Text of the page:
The right of citizens of the United States to vote shall not be denied or abridged by the United States or by any State on account of sex.
-19th Amendment to the United States Constitution
Yesterday was the anniversary of the 19th Amendment, which, when ratified in 1920, prohibited any U.S. Citizen from being denied the right to vote based on their sex. This constitutional amendment represented the conclusion of a long and arduous process to secure the right to vote for american women.
This result was a long time coming, as the fight for women’s suffrage in the U.S. began to take shape at least as early as 1878, 41 year earlier, when Susan B. Anthony and Elizabeth Cady Stanton drafted and first introduced the amendment.
Changes to the Constitution, are pretty rare though. The U.S. Constitution can be changed in only two ways — by constitutional convention (which never happens), and constitutional amendment, which has happened 17 times since the Bill of Rights was ratified. The last time the constitution was amended was 1992, which prevented Congress from giving itself raises that were effective before the next term, meaning that any congressman would have to win another election to see the benefit of a salary increase for which they voted to approve.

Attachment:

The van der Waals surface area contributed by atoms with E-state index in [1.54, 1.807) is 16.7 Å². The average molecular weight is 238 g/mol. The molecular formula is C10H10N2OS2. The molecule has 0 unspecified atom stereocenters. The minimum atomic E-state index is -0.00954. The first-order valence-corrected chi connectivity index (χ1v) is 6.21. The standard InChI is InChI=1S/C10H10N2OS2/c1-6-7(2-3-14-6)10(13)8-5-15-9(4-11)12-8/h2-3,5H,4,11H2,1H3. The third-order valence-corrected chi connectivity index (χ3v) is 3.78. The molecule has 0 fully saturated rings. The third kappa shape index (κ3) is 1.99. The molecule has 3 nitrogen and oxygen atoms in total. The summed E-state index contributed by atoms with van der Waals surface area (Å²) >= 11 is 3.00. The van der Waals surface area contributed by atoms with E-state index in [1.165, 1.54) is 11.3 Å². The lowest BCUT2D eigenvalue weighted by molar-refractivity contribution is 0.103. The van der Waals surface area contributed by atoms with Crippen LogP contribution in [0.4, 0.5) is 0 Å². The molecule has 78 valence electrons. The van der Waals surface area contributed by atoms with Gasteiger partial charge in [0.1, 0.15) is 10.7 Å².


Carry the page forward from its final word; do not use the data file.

States have signed on to already passed constitutional amendments since 1992, like when Mississippi decided to sign on to the 13th Amendment, which banned slavery, earlier this year, but that kind of thing is only symbolic.
Yesterday, Christine Pelosi, chair of the California Democratic Party Women’s Caucus and daughter of Nancy Pelosi, writes in celebration of the 19th Amendment, but also in recognition that we still have a long way to go to advance equality. She explains that “the recent assaults on women’s health, worker’s voices and voting rights signal that we still have far to go.”
Discussing many aspects of recent assaults on equality and justice, Pelosi argues that “the fight begins with voting rights.” In the face of growing voter suppression (even though some don’t believe that voter suppression is real), it is important to remember this message, that ensuring robust voter rights is key to advancing equality.